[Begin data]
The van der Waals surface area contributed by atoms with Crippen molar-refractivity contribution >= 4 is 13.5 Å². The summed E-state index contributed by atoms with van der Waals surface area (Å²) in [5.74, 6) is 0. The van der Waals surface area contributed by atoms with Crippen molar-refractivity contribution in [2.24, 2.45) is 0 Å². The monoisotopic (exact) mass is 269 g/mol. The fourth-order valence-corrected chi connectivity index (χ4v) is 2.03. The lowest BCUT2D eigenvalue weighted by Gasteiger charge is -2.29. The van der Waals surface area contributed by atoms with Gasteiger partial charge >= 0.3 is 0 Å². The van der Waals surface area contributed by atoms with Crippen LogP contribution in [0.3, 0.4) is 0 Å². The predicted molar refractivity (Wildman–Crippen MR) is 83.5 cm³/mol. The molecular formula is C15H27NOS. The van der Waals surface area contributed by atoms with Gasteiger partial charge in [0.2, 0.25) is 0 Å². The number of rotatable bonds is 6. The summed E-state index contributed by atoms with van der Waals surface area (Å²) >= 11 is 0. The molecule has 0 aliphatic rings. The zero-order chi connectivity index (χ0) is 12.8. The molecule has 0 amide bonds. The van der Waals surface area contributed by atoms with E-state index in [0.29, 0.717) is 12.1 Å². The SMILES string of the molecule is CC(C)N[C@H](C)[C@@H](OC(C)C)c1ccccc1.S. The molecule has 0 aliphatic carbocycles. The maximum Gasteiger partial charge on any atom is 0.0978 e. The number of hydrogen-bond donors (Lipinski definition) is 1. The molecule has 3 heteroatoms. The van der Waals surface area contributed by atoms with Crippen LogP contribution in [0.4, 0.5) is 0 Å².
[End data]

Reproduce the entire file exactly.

The van der Waals surface area contributed by atoms with Crippen molar-refractivity contribution >= 4 is 13.5 Å². The summed E-state index contributed by atoms with van der Waals surface area (Å²) in [5.74, 6) is 0. The van der Waals surface area contributed by atoms with Crippen molar-refractivity contribution in [2.24, 2.45) is 0 Å². The monoisotopic (exact) mass is 269 g/mol. The fourth-order valence-corrected chi connectivity index (χ4v) is 2.03. The lowest BCUT2D eigenvalue weighted by Gasteiger charge is -2.29. The van der Waals surface area contributed by atoms with Gasteiger partial charge >= 0.3 is 0 Å². The van der Waals surface area contributed by atoms with Crippen LogP contribution in [0.3, 0.4) is 0 Å². The predicted molar refractivity (Wildman–Crippen MR) is 83.5 cm³/mol. The molecular formula is C15H27NOS. The van der Waals surface area contributed by atoms with Gasteiger partial charge in [0.2, 0.25) is 0 Å². The number of rotatable bonds is 6. The summed E-state index contributed by atoms with van der Waals surface area (Å²) >= 11 is 0. The molecule has 0 aliphatic rings. The zero-order chi connectivity index (χ0) is 12.8. The molecule has 0 amide bonds. The van der Waals surface area contributed by atoms with E-state index in [0.29, 0.717) is 12.1 Å². The SMILES string of the molecule is CC(C)N[C@H](C)[C@@H](OC(C)C)c1ccccc1.S. The molecule has 0 aliphatic carbocycles. The maximum Gasteiger partial charge on any atom is 0.0978 e. The number of hydrogen-bond donors (Lipinski definition) is 1. The molecule has 3 heteroatoms. The van der Waals surface area contributed by atoms with Crippen LogP contribution in [0.4, 0.5) is 0 Å².